Libor is calculated and published by Thomson Reuters on behalf of the British Bankers' Association (BBA) after 11:00 AM (and generally around 11:45 AM) each day (London time). It is a trimmed average of interbank deposit rates offered by designated contributor banks, for maturities ranging from overnight to one year. Libor is calculated for 10 currencies. There are eight, twelve, sixteen or twenty contributor banks on each currency panel, and the reported interest is the mean of the 50% middle values (the interquartile mean). The rates are a benchmark rather than a tradable rate; the actual rate at which banks will lend to one another continues to vary throughout the day.
Libor is often used as a rate of reference for pound sterling and other currencies, including US dollar, euro, Japanese yen, Swiss franc, Canadian dollar, Australian dollar, Swedish krona, Danish krone, and New Zealand dollar.
In the 1990s, the yen Libor was influenced by credit problems affecting some of the contributor banks.
Six-month USD Libor is used as an index for some US mortgages. In the UK, the three-month GBP Libor is used for some mortgages—especially for those with adverse credit history.
The Chicago Mercantile Exchange's Eurodollar contracts are based on three-month US dollar Libor rates. They are the world's most heavily traded short term interest rate futures contracts and extend up to ten years. Shorter maturities trade on the Singapore Exchange in Asian time.
Interest rate swaps
Interest rate swaps based on short Libor rates currently trade on the interbank market for maturities up to 50 years. In the swap market a "five year Libor" rate refers to the 5 year swap rate where the floating leg of the swap references 3 or 6 month Libor (this can be expressed more precisely as for example "5 year rate vs 6 month Libor"). "Libor + x basis points", when talking about a bond, means that the bond's cash flows have to be discounted on the swaps' zero-coupon yield curve shifted by x basis points in order to equal the bond's actual market price. The day count conventionfor Libor rates in interest rate swaps is Actual/360, except for the GBP currency for which it is Actual/365 (fixed).
Matt Taibbi and Elliot Spitzer discuss the LIBOR scandal, this piece is easy to understand:
Taibbi & Spitzer (and their other guest) note that Barclay's alone CANNOT manipulate (much) the LIBOR. They mention two other banks now involved: UBS and RBS. (Lloyd's may also be involved, probably are.) They say that not even THREE banks can do manipulate LIBOR (much). Because the actual LIBOR rate is set at the "Interquartile Mean" (see above in the Wikipedia piece), it is the eight banks "in the middle" whose average becomes the new LIBOR. They then go on to say that it logically HAS TO BE cartel-like behavior among MOST of the banks to manipulate LIBOR. In other words, they're all in it together...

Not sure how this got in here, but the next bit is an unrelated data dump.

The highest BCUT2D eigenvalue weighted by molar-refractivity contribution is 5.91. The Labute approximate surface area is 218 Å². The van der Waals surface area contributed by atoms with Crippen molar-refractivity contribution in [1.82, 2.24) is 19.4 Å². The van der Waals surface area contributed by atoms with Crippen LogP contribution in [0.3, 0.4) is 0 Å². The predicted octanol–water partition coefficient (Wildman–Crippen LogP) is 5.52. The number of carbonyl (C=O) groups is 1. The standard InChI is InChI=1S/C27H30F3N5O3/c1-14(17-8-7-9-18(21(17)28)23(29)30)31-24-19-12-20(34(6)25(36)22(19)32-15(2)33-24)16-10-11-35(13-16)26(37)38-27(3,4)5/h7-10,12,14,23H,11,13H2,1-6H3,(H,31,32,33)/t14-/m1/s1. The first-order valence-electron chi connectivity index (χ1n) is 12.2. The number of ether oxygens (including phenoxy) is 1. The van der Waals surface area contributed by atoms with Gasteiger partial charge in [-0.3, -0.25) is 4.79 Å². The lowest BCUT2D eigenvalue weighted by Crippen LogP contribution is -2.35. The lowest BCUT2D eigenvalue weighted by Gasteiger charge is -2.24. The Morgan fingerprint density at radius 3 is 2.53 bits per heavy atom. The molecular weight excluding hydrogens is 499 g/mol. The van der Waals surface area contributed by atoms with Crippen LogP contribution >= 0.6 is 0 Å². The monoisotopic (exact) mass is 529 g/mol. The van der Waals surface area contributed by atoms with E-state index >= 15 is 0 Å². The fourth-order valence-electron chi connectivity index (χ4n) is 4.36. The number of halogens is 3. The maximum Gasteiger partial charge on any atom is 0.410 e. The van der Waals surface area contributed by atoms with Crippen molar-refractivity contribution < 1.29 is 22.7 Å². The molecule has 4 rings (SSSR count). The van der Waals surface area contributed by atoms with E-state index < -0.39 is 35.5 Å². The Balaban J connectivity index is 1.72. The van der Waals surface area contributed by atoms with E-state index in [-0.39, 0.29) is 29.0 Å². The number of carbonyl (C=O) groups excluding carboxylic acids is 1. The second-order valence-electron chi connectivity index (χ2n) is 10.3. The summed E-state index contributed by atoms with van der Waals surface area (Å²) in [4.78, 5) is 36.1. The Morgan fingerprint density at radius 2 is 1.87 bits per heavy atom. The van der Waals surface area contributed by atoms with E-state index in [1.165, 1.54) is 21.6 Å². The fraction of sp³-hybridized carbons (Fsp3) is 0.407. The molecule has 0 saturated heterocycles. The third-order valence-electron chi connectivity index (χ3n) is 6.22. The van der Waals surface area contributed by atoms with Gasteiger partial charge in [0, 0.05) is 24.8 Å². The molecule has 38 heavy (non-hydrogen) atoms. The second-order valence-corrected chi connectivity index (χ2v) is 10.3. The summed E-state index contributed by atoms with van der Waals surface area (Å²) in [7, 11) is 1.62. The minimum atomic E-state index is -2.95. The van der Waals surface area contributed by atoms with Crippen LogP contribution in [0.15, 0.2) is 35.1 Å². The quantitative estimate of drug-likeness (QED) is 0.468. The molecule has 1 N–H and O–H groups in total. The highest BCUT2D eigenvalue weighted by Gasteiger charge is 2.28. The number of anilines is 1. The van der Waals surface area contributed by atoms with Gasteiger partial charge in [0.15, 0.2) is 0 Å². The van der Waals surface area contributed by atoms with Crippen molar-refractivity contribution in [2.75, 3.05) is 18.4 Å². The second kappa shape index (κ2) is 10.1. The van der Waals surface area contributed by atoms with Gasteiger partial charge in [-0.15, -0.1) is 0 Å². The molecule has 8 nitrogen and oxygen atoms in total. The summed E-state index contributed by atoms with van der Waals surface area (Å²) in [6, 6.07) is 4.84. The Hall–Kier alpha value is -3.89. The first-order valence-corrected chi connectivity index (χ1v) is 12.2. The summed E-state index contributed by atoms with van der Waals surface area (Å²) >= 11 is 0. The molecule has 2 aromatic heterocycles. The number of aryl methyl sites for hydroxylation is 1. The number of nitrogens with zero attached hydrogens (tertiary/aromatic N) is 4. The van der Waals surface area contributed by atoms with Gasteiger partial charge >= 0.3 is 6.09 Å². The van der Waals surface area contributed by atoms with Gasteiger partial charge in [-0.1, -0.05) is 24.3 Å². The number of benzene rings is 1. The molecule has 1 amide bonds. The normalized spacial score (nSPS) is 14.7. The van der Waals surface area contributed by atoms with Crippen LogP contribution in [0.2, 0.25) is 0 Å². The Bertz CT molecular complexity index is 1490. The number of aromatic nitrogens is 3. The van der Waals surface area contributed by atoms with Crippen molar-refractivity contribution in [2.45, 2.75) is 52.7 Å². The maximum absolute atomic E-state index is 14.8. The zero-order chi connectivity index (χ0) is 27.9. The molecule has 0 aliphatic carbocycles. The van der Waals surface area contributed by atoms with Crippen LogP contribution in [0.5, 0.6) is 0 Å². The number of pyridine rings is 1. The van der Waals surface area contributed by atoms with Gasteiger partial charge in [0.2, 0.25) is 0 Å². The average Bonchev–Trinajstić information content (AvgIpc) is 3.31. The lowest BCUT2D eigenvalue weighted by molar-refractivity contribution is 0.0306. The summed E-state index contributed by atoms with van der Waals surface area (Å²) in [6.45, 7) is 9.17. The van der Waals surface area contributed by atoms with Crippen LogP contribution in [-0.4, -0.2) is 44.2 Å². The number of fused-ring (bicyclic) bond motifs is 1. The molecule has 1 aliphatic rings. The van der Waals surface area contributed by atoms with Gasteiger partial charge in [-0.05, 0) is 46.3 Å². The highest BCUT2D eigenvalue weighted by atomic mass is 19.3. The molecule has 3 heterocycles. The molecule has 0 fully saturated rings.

Two stories from Zero Hedge just today:
Above piece is from "George Washington" who is an article contributor at ZH. "GW" provides this link with a synopsis of Barclay's role in the LIBOR scandal, this too is short and easy to understand:
"GW" finishes his piece with this comment:
"The big banks have robbed the whole world.
Indeed, the scandal is so big that it will further destroy trust in our financial system and drive many people from investing in the capital markets altogether."
--"rcwhalen", another ZH article contributor provides another article:
"rcwhalen" notes that once executives are nestled inside large companies, even public-owned ones (like most banks), there is ample incentive for them to skirt whatever rules are there for financial gain. The author writes that we should not have been surprised by this. And goes on to say that the regulators have also been captured...
The Regulatorz have been captured!!!
The below just hit the wires. It is about how PIIGSs' banks and governments are skimming along the way as well.
Dollarcollapse's John Rubino writes:
Bloomberg is reporting on what looks like a brazen con being pulled on taxpayers by eurozone banks and governments. It goes like this: During the recent credit bubble the PIIGS country banks created and then sold a bunch of low-quality mortgage bonds. Now they’re buying them up at big discounts to the original price, booking a profit on the trade, and using those securities as collateral for low-interest-rate loans from the European Central Bank.
That is a nice little scam as well. Buying up your own bad debt, and using that for collateral to borrow more...
The financial system more and more seems to be built on quicksand! This will not end well.
All of these scandals mean that enormous capital is being stolen to the detriment of the WHOLE WORLD.
The banksters must be stopped. But, who will do stop them?
NONE of our financial problems have been solved.
NO ONE of any significance has gone to jail.